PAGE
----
NEW YORK: New threats by Monsanto have led to the filing of an amended complaint by the Public Patent Foundation (PUBPAT) in its suit on behalf of family farmers, seed businesses, and organic agricultural organizations challenging Monsanto's patents on genetically modified seed.
"Our clients don't want a fight with Monsanto, they merely want to be protected from the threat that they will be contaminated by Monsanto's genetically modified seed and then accused of patent infringement," said PUBPAT Executive Director Daniel B. Ravicher. "We asked Monsanto to give our clients reassurances they wouldn't do such a thing, and in response Monsanto chose to instead reiterate the same implicit threat to organic agriculture that it has made in the past."
Over the years Monsanto has sued farmers alleging they have stolen the corporation's intellectual property by saving their proprietary seed rather than purchasing new seed each year that would include a "technology fee." Because pollen, and genetics, can be spread through the wind, or by insects, farmers are vulnerable to having their crops contaminated and then subsequently being sued by Monsanto.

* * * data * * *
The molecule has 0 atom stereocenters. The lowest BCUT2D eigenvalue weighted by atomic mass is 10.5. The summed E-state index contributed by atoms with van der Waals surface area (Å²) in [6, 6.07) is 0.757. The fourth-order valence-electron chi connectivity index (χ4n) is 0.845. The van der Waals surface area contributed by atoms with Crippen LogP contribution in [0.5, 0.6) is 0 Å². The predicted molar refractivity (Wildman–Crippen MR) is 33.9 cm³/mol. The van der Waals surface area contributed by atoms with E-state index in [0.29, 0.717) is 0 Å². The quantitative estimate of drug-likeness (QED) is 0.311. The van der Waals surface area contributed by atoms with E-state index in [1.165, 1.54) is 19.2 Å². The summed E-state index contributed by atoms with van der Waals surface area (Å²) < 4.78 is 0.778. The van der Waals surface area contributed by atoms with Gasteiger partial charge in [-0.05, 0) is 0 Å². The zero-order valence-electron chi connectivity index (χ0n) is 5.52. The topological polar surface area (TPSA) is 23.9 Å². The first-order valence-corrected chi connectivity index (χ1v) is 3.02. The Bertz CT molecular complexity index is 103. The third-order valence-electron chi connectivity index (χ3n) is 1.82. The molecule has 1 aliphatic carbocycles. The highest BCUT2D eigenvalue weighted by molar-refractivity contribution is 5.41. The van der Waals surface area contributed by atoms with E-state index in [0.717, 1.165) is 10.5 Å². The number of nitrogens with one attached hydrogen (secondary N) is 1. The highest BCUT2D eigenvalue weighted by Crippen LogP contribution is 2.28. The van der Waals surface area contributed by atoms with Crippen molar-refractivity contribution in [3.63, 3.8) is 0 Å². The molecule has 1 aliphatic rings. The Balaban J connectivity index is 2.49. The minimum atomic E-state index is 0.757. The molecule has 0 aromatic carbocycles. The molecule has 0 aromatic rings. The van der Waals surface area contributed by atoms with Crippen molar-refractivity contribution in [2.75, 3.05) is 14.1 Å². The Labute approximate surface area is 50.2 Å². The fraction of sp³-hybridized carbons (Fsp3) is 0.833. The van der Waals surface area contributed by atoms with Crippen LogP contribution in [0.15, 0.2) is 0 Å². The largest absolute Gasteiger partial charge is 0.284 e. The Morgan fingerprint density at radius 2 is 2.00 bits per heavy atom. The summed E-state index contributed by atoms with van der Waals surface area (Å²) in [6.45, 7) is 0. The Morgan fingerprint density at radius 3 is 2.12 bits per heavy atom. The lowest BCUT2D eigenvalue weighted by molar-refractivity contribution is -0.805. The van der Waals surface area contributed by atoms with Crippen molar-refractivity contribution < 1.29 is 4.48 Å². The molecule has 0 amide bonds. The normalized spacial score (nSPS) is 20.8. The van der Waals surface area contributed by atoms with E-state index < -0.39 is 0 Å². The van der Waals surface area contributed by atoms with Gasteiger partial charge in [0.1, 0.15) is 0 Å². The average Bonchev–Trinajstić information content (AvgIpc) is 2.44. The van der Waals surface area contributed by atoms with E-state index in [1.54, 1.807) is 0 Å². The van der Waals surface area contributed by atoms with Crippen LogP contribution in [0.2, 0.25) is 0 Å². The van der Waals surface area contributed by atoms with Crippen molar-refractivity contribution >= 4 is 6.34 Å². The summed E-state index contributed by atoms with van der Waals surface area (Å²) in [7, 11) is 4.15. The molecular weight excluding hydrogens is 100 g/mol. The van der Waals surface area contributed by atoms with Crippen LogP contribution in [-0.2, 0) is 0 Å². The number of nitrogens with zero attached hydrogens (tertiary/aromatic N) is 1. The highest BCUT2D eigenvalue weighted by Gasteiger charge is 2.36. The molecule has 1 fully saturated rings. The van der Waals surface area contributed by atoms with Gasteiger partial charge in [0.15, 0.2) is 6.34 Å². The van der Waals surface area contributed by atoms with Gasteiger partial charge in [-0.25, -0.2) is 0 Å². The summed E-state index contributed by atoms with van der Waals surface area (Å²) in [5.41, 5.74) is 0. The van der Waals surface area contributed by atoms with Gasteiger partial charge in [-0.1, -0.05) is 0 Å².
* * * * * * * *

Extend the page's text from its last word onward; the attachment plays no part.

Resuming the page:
Soon after the March filing of the lawsuit, Monsanto issued a statement saying that they would not assert their patents against farmers who suffer "trace" amounts of transgenic contamination. In response, and in the hope that the matter could be resolved out of court, PUBPAT attorneys wrote Monsanto's attorneys asking the company to make its promise legally binding.